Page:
Pelican Wave

You cannot help noticing them, their beauty and sheer size and gracefulness on water and in the air is very impressive, however, on land they are quite comical to watch as they sway from side to side careful not to trip over their very large webbed feet.
Pelecanus conspicillatus - the Australian Pelican.
As though the pelican was waving goodbye, leaving for it's breeding grounds thousands of kilometers inland, it was possible for me to get this photograph.
In Australia they are found living widespread on freshwater, estuarine and marine wetlands and waterways including lakes, swamps, rivers, coastal islands and shores, well anywhere that water can be found.
Pelicans mainly eat fish, however, they are also opportunistic feeders and eat a variety of aquatic animals including crustaceans, tadpoles and turtles. They readily accept 'handouts' from humans, and strange items has been recorded in their diet. During periods of starvation, pelicans have been reported capturing and eating seagulls and ducklings. They hold the gulls under water and drown them before eating them headfirst. Pelicans also robs other birds of their prey. I guess it is a case of 'I am larger than you therefore I can bully you or eat you'.
Pelicans weigh 4.0 - 6.8 kg, are 1.6 - 1.8 m long. They also have large wings and a wingspan of 2.3 - 2.5 m. They have an extremely light skeleton, weighing less than 10% of their total body weight.
Pelicans are not capable of sustained flapping flight, but can remain in the air for 24 hours, covering hundreds of kilometres. They are excellent soarers and can use thermals to rise to considerable altitudes. Flight at 1,000m is common, and heights of 3,000m have been recorded. By moving from one thermal to the next, pelicans can travel long distances with a minimum of effort, reaching air speeds of up to 56 km/hour.
The wild pelican's lifespan is approximately 25 years.
When it's very hot pelicans flutter their throat pouches to keep cool.
Normally they are also silent birds, except for the occasional grunt.
I never tire from watching them. They are incredible birds.

Ships of the desert

Riding a camel is not as easy as one would think it to be.
A couple of friends and myself decided to give it a try, after all it seemed to be a lot of fun.
Mounting the camel seemed the easiest thing to do until I was informed that the said camel only had one huge hump (a Dromedary camel) and all that time I was perplexed looking for two humps and a hollow to rest my buttocks in so that I wouldn't fall off too easily.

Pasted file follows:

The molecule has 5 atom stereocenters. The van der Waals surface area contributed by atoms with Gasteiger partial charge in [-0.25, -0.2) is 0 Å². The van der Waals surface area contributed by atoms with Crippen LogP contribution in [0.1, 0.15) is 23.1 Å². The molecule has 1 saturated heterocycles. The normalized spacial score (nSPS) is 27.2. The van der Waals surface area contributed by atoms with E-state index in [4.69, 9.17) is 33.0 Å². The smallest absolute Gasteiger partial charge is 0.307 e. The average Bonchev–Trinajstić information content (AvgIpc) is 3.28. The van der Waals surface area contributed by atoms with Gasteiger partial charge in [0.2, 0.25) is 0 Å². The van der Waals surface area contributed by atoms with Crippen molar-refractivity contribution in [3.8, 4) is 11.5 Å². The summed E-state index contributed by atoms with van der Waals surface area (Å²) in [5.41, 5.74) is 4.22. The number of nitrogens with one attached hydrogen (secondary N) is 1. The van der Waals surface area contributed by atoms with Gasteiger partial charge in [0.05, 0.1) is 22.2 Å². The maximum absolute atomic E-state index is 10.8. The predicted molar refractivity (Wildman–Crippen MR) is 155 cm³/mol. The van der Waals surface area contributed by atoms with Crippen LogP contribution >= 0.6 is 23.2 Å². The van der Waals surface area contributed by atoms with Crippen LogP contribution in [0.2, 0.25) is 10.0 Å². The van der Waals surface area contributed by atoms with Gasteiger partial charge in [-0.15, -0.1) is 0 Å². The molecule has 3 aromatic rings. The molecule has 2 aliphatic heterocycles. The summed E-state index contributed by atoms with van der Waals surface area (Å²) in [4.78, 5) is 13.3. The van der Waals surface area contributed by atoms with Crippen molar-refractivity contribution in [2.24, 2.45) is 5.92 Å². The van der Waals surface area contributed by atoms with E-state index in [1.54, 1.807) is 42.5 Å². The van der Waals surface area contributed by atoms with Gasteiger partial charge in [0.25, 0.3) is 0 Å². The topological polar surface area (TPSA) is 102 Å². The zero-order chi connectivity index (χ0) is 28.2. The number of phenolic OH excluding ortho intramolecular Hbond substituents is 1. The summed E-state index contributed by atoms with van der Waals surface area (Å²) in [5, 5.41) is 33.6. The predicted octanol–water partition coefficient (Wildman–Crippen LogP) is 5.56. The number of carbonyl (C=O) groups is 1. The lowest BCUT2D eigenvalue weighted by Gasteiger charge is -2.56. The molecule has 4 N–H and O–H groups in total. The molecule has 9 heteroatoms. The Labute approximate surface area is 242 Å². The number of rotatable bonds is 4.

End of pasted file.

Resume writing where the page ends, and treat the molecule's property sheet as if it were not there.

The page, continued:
First I lifted one short leg across the very wide body of this huge animal, while holding onto the saddle handle, for dear life trying my best not to fall off on the other side.
Stretched open like a can of worms, I wished I had much longer legs, While desperately trying to keep a little dignity it seemed as though my friends was having the same problem.
Soon it was time for these beautiful animals (although they smell awful) to rise to a standing position. Not knowing if the backside or front side are going to go up first I precariously balanced to and fro. (When the camel rises, it straightens its hind legs first, thrusting the rider forward with a jolt, so one needs to hold on tight to the saddle handle.)
A bit difficult when you are trying to lean back as far as possible and fighting gravity at the same time. At this time I was visualising, flying across the camels head, landing flat on my face in the sand with my behind staring the camel squarely in the face. It's big teeth coming down and the camel taking a huge chunk out of my soft all too well rounded rear end. At this point I must have lost some precious braincells from that visual, because I cant recall whether the guide helped me onto the camels hump or whether I miraculously grew taller for a few moments and mounted it all by myself.
At about 2 metres off the ground I just could not get the rhyme 'Humpty Dumpty' out of my mind. Falling off was not an option and getting squashed even less of an option.
(The Dromedary camel weighs about 690kg - 1521lb)
The camel starts moving with a really strange gait. Do keep in mind that the camel's gait is also different from that of the horse. It moves in a parallel fashion with both legs of the same side, while the horse advances the front leg of one side together with the hind leg of the other side. That is why the typical back and forth swaying movement in camel riding is different to that of horse riding. My butt was already aching after the first step trying to hold on with butt cheeks clenching painfully.